A report by Amnesty International on the Ukrainian army has met with dismay in Kyiv and among some military experts. The Ukrainian Amnesty section is also appalled and criticized that it was ignored. Now the head of the Kiev office is taking action.
The head of the Ukrainian section of Amnesty International, Oksana Pokalchuk, has resigned after a controversial report by the human rights organization to the Ukrainian military. The lawyer announced this on Facebook. On Thursday, Amnesty International accused the Ukrainian army of unnecessarily endangering civilians with its military tactics.
"I am resigning from Amnesty International in Ukraine. This is another loss that the war has inflicted on me," Pokalchuk wrote. Anyone who doesn't live in a country being invaded and torn to pieces by invaders is unlikely to understand what it's like to condemn an army of defenders. And there are no words that can convey this to someone who has not felt this pain.
"Yesterday I still had the naïve hope that I could fix everything," writes Pokaltschuk on Facebook. That dozens of meetings could be held and opinions exchanged and the report would be deleted and another would appear in its place. "Today it became clear to me that that will not happen," said Pokaltschuk on Friday.
The Amnesty report criticizes the fact that Ukrainian soldiers take up positions in populated residential areas - including in schools and hospitals - or operate weapon systems there. However, martial law requires parties to a conflict to place military objects as far away from civilian facilities as possible. At the same time, Amnesty International admits: "In some places where, according to the human rights organization, Russia committed war crimes, there was no evidence of a presence of Ukrainian troops in the civilian areas illegally attacked by Russia - for example in some areas in Kharkiv."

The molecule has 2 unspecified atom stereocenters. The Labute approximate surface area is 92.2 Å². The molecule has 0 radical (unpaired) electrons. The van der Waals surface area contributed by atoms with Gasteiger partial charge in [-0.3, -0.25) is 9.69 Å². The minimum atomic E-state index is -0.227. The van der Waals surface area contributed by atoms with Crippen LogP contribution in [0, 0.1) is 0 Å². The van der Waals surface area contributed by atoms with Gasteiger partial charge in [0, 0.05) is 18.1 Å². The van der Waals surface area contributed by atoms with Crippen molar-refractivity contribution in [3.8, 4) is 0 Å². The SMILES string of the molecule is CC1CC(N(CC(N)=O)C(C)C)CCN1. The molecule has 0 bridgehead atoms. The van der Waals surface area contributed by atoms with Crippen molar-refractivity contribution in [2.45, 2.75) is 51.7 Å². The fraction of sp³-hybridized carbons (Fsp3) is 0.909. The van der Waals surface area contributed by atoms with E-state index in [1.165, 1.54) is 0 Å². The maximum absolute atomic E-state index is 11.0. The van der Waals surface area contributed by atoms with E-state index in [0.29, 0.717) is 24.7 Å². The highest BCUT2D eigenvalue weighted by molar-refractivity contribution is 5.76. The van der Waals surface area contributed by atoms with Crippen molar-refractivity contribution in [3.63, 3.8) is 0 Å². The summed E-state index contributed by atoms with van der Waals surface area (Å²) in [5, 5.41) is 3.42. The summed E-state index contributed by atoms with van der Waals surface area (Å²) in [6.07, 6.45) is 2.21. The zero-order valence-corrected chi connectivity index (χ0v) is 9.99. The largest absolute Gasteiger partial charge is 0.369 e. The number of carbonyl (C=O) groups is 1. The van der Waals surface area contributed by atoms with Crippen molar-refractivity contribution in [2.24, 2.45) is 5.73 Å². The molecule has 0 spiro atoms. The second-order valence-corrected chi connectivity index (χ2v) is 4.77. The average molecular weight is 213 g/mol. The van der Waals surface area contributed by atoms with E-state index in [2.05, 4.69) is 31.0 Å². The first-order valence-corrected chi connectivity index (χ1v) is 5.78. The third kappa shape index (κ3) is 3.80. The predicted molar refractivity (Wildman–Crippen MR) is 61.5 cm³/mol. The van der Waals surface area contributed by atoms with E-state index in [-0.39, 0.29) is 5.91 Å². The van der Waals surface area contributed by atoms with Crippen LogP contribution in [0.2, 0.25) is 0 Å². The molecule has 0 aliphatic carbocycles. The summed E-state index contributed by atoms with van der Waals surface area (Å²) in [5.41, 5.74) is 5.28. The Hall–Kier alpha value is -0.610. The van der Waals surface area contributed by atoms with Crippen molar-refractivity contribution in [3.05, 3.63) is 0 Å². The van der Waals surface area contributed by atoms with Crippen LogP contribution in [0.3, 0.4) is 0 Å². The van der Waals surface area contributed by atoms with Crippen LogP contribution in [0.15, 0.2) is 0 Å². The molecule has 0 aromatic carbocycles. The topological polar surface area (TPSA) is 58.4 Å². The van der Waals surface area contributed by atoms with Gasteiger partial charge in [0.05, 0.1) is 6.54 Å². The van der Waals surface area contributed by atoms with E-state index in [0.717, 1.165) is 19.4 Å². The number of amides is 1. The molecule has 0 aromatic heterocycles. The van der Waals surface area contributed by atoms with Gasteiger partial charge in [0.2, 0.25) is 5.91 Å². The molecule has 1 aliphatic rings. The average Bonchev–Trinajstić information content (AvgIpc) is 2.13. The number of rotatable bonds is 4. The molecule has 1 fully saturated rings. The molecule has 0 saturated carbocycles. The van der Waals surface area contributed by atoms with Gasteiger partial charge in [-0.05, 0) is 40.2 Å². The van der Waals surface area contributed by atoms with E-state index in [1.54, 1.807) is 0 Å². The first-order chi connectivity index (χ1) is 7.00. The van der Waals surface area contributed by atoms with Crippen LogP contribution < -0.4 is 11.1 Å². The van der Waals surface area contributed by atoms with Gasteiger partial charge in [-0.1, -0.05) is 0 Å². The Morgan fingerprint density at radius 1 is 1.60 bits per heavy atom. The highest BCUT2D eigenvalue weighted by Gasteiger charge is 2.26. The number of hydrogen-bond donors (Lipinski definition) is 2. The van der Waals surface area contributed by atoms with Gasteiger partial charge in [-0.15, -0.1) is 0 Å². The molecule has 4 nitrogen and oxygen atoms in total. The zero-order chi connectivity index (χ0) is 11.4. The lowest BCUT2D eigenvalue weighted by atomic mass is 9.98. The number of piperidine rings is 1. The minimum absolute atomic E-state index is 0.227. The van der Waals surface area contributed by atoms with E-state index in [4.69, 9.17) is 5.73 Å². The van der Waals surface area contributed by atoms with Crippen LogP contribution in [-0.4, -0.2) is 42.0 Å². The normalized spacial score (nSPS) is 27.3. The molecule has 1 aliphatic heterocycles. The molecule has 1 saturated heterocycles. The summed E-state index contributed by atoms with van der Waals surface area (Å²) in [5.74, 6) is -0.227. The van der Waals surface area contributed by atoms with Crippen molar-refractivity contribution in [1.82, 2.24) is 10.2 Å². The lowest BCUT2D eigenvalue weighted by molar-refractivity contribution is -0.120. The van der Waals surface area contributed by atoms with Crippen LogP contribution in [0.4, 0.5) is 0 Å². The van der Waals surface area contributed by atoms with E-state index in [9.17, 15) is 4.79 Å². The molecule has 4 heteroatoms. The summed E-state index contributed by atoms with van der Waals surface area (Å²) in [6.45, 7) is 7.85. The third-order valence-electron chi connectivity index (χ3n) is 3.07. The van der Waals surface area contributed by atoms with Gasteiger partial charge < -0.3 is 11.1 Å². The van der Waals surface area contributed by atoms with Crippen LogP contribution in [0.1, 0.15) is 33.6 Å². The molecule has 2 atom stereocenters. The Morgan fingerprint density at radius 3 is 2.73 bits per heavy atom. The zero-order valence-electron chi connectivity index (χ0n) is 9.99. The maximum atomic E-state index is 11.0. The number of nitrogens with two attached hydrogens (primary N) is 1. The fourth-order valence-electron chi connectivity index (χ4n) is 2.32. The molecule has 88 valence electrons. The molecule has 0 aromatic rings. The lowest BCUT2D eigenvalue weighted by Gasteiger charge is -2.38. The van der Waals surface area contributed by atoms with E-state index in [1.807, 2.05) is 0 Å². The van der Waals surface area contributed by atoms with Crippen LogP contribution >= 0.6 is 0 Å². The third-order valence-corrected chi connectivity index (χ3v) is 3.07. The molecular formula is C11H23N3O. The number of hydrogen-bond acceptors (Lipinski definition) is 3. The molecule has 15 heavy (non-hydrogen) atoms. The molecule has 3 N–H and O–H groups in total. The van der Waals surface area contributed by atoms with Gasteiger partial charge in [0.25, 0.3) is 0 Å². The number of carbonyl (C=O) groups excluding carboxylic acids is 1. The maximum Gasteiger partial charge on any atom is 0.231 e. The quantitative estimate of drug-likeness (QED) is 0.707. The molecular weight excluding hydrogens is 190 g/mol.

Amnesty International's Ukrainian branch criticized that it was not involved in the preparation or writing of the report. Contrary to their request, the text was then published. The Ukrainian office did not translate the report into Ukrainian and did not post it on its website.
The Ukrainian government has sharply criticized the report. The human rights organization wants to "issue an amnesty for the terrorist state and shift the responsibility from the aggressor to the victim," said Ukrainian President Volodymyr Zelenskyy.
According to the "Spiegel", military experts criticized the report as unrealistic. For example, Edward Arnold from the British think tank Royal United Services Institute found that only a few analysts took the report seriously. "Ukraine is defending population centers and Ukrainian citizens. The fighting is very urban. Therefore, Ukraine must use the tactics that this report considers wrong under the given circumstances," the magazine quoted the military expert as saying.
Despite the criticism, Amnesty International stands by the report. Secretary General Agnes Callamard also equated Ukrainian and Russian reports on Twitter. "Ukrainian and Russian social media mobs and trolls: they are all in the process of attacking Amnesty investigations today. It's called war propaganda, disinformation, misinformation."